Step By Step: How To Stress Test your AMD X4 Quad Core CPU - Preparation

Step By Step: How To Stress Test your AMD X4 Quad Core CPU - Preparation
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Introduction to the AMD X4 quad core CPU

AMD’s Phenom II and Athlon II X4 processors have become very popular quad core CPUs. They compare very favorably to Intel processors not only in terms of speed but especially in price. AMD’s quad core CPUs are available for under $100, but Intel’s quad core chips start at $150. Clearly, AMD has a price advantage. One thing that many people love is that for the enthusiast, the Black Edition Phenom II’s can be overclocked quite a bit, and some can even be ‘unlocked’ from dual core to quad core. When this is done, however, it is vital to keep the processor cool.

For these reasons, this article will show how to stress test your CPU to the maximum.

Preparation for Stress Testing: Monitoring

Stress testing is made to intentionally test the CPU at its maximum processing capacity. If we were stress testing your car, we’d be getting on the longest, straghtest road and going as fast as we could, pedal to the metal. Surely that would make the car run hot. Would it run too hot? In a car, we’d look at the temperature gauge. Your computer also has a thermometor in it, so lets look at how we can monitor the CPU so that we can tell if it is overheating.

Clean your computer

If we’re going to test your CPU to the maximum, it is vital that your computer is clean. Open it up and look at the CPU heat sink and fan. Do they have any dust on them? Take your computer outside and give it a good airing out. You can use a can of air such as are available at most office supply stores. You can also use an air compressor. Use the air nozzle attachment at a distance of about 24" (.6m) to avoid damage from the high pressures that a shop compressor produces.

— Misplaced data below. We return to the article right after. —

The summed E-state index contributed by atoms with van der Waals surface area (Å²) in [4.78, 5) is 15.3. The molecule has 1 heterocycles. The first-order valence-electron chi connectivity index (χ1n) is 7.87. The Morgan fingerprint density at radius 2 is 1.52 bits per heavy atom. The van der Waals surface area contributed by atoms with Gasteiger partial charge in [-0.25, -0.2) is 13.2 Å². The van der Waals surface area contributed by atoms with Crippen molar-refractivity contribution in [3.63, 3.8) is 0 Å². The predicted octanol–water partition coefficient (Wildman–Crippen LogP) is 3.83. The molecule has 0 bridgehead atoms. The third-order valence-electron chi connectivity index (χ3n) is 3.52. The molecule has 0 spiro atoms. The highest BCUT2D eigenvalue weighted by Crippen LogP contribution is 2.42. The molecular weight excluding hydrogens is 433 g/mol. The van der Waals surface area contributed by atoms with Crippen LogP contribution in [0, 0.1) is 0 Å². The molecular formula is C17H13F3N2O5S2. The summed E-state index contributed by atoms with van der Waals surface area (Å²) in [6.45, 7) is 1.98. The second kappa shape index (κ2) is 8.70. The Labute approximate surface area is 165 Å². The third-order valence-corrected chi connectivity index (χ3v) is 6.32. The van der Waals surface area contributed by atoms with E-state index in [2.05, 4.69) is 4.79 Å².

Now that it is cleaned out, lets move on.



SpeedFan (available at is a utility that makes it easy to monitor both fan speeds and CPU temperatures alike. Download and install SpeedFan. Open the program and click on “Configure” and go to the “Options” tab. Now select “Fahrenheit” as the temperature format.

Go back to SpeedFan. Look at the temperatures, and maybe eve write down what they currently are for reference later. We are concerned with “Temp1” which is the main CPU temperature. Leave SpeedFan open. We’re going to use it to watch our temperatures.

When stress testing your computer, it is best to make sure the temperature stays below 70° Celsius.


Go to and download the proper version of Prime95 for your PC. Don’t worry about signing up an account. For our purposes we can skip that part. Follow the rest of the directions on the Prime95 page. This program will put your computer through its paces like no other. Open the program and click “Just Stress Testing.”

Pedal to the Metal!

Pedal to the Metal!

We’re now ready to start it up. This part is most critical but it is also the easiest. In Prime95, select the second test “In-place larte FFTs.” Make sure that the number of torture test threads is the same as the number of cores in your processor, which in this case is 4. Make sure all other programs are closed and go ahead and click on “OK” to begin the test. Many overclockers run the stress test for at least an hour before they proclaim that their system is stable. You will need to run it for at least 10 minutes to get the most accurate results.

Watch the Temperatures!

Keep an eye on SpeedFan. If the temperature gets past 70° Celsius, click “Test” and then “Stop” on Prime95. Your system needs some work before it will be able to withstand the stress test. That part will be covered in another article.

How did you do?

Did the temperature stay within reasonable ranges? Hopefully so. If you got a “Blue Screen of Death” in Windows, then more tweaking is needed. That is also out of the scope of this article and will be covered separately. How high did the temperature get before it stabilized and did not heat up any further? My own took about 7 minutes before it topped out at 60°. Yours may vary. Mine is overclocked from the stock 3.1Ghz to 3.4Ghz, which makes it run hotter.

In Conclusion

So, is your system up to providing the maximum your CPU can provide? Hopefully when you stopped the test the temperature dropped down to its pre-test levels within a very short time. If it does not, then your cooling is probably not adequate. The CPU coolers that come with AMD processors are of poor design and are hardly adequate, and you may need to get an aftermarket one. That too will be covered in another article.